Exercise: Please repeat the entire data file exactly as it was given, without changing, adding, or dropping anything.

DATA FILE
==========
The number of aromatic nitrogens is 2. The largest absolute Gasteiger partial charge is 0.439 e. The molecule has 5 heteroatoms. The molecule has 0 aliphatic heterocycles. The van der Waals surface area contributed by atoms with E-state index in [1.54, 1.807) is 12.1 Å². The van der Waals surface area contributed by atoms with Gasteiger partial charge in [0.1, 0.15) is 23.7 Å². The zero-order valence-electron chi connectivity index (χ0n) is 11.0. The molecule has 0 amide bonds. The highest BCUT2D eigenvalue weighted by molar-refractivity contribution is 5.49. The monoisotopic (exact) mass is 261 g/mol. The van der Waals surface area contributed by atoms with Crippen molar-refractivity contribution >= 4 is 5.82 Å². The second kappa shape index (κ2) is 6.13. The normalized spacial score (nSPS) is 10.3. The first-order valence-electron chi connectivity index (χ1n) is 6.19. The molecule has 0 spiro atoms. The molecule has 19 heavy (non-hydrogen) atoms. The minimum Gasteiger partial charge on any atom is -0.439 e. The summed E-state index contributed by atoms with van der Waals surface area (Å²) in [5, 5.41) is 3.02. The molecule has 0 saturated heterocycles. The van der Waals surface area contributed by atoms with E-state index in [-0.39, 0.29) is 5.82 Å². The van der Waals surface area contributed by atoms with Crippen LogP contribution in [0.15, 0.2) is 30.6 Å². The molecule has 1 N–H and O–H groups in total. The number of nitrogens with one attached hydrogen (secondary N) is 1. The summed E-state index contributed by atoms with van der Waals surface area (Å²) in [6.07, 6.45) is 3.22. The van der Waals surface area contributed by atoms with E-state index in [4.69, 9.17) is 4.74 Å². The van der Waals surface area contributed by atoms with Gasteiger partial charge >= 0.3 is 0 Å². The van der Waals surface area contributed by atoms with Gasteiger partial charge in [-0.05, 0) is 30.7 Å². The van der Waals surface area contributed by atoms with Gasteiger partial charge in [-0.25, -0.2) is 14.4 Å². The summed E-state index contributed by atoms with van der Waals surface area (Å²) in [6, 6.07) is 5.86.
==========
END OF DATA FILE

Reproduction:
The number of aromatic nitrogens is 2. The largest absolute Gasteiger partial charge is 0.439 e. The molecule has 5 heteroatoms. The molecule has 0 aliphatic heterocycles. The van der Waals surface area contributed by atoms with E-state index in [1.54, 1.807) is 12.1 Å². The van der Waals surface area contributed by atoms with Gasteiger partial charge in [0.1, 0.15) is 23.7 Å². The zero-order valence-electron chi connectivity index (χ0n) is 11.0. The molecule has 0 amide bonds. The highest BCUT2D eigenvalue weighted by molar-refractivity contribution is 5.49. The monoisotopic (exact) mass is 261 g/mol. The van der Waals surface area contributed by atoms with Crippen molar-refractivity contribution >= 4 is 5.82 Å². The second kappa shape index (κ2) is 6.13. The normalized spacial score (nSPS) is 10.3. The first-order valence-electron chi connectivity index (χ1n) is 6.19. The molecule has 0 spiro atoms. The molecule has 19 heavy (non-hydrogen) atoms. The minimum Gasteiger partial charge on any atom is -0.439 e. The summed E-state index contributed by atoms with van der Waals surface area (Å²) in [5, 5.41) is 3.02. The molecule has 0 saturated heterocycles. The van der Waals surface area contributed by atoms with E-state index in [-0.39, 0.29) is 5.82 Å². The van der Waals surface area contributed by atoms with Crippen LogP contribution in [0.15, 0.2) is 30.6 Å². The molecule has 1 N–H and O–H groups in total. The number of nitrogens with one attached hydrogen (secondary N) is 1. The summed E-state index contributed by atoms with van der Waals surface area (Å²) in [6.07, 6.45) is 3.22. The van der Waals surface area contributed by atoms with E-state index in [4.69, 9.17) is 4.74 Å². The van der Waals surface area contributed by atoms with Gasteiger partial charge >= 0.3 is 0 Å². The van der Waals surface area contributed by atoms with Gasteiger partial charge in [-0.05, 0) is 30.7 Å². The van der Waals surface area contributed by atoms with Gasteiger partial charge in [-0.25, -0.2) is 14.4 Å². The summed E-state index contributed by atoms with van der Waals surface area (Å²) in [6, 6.07) is 5.86.